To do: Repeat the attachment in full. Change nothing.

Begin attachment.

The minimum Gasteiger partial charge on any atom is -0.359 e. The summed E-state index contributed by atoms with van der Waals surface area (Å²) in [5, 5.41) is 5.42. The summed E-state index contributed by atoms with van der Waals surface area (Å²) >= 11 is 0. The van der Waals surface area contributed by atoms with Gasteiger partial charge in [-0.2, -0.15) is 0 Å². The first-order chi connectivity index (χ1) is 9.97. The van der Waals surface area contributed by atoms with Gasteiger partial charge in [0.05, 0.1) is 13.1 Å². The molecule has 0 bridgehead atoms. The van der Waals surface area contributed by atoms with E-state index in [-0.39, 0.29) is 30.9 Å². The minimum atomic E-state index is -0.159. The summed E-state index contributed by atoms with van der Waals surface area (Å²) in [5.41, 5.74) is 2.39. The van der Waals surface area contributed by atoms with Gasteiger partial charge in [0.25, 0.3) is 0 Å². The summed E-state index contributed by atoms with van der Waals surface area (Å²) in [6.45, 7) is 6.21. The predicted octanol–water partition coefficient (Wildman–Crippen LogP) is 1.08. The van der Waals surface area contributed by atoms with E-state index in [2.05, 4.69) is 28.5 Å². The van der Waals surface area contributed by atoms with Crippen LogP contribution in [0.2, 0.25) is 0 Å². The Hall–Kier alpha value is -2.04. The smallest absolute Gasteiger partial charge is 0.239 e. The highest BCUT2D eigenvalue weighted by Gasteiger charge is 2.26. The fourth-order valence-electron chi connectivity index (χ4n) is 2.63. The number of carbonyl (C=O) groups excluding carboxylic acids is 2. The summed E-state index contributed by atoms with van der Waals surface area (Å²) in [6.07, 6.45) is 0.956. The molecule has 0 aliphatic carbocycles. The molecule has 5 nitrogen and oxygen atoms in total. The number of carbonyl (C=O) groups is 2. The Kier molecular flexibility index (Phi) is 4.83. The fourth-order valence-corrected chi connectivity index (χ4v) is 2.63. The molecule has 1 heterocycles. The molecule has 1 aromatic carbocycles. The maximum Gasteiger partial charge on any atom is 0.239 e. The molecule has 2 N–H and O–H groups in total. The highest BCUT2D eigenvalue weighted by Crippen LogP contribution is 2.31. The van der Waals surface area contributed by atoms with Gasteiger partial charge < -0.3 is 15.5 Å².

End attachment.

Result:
The minimum Gasteiger partial charge on any atom is -0.359 e. The summed E-state index contributed by atoms with van der Waals surface area (Å²) in [5, 5.41) is 5.42. The summed E-state index contributed by atoms with van der Waals surface area (Å²) >= 11 is 0. The van der Waals surface area contributed by atoms with Gasteiger partial charge in [-0.2, -0.15) is 0 Å². The first-order chi connectivity index (χ1) is 9.97. The van der Waals surface area contributed by atoms with Gasteiger partial charge in [0.05, 0.1) is 13.1 Å². The molecule has 0 bridgehead atoms. The van der Waals surface area contributed by atoms with E-state index in [-0.39, 0.29) is 30.9 Å². The minimum atomic E-state index is -0.159. The summed E-state index contributed by atoms with van der Waals surface area (Å²) in [5.41, 5.74) is 2.39. The van der Waals surface area contributed by atoms with Gasteiger partial charge in [0.25, 0.3) is 0 Å². The summed E-state index contributed by atoms with van der Waals surface area (Å²) in [6.45, 7) is 6.21. The predicted octanol–water partition coefficient (Wildman–Crippen LogP) is 1.08. The van der Waals surface area contributed by atoms with E-state index in [2.05, 4.69) is 28.5 Å². The van der Waals surface area contributed by atoms with Crippen LogP contribution in [0.2, 0.25) is 0 Å². The Hall–Kier alpha value is -2.04. The smallest absolute Gasteiger partial charge is 0.239 e. The highest BCUT2D eigenvalue weighted by Gasteiger charge is 2.26. The fourth-order valence-electron chi connectivity index (χ4n) is 2.63. The number of carbonyl (C=O) groups excluding carboxylic acids is 2. The summed E-state index contributed by atoms with van der Waals surface area (Å²) in [6.07, 6.45) is 0.956. The molecule has 0 aliphatic carbocycles. The molecule has 5 nitrogen and oxygen atoms in total. The number of carbonyl (C=O) groups is 2. The Kier molecular flexibility index (Phi) is 4.83. The fourth-order valence-corrected chi connectivity index (χ4v) is 2.63. The molecule has 1 heterocycles. The molecule has 1 aromatic carbocycles. The maximum Gasteiger partial charge on any atom is 0.239 e. The molecule has 2 N–H and O–H groups in total. The highest BCUT2D eigenvalue weighted by Crippen LogP contribution is 2.31. The van der Waals surface area contributed by atoms with Gasteiger partial charge < -0.3 is 15.5 Å².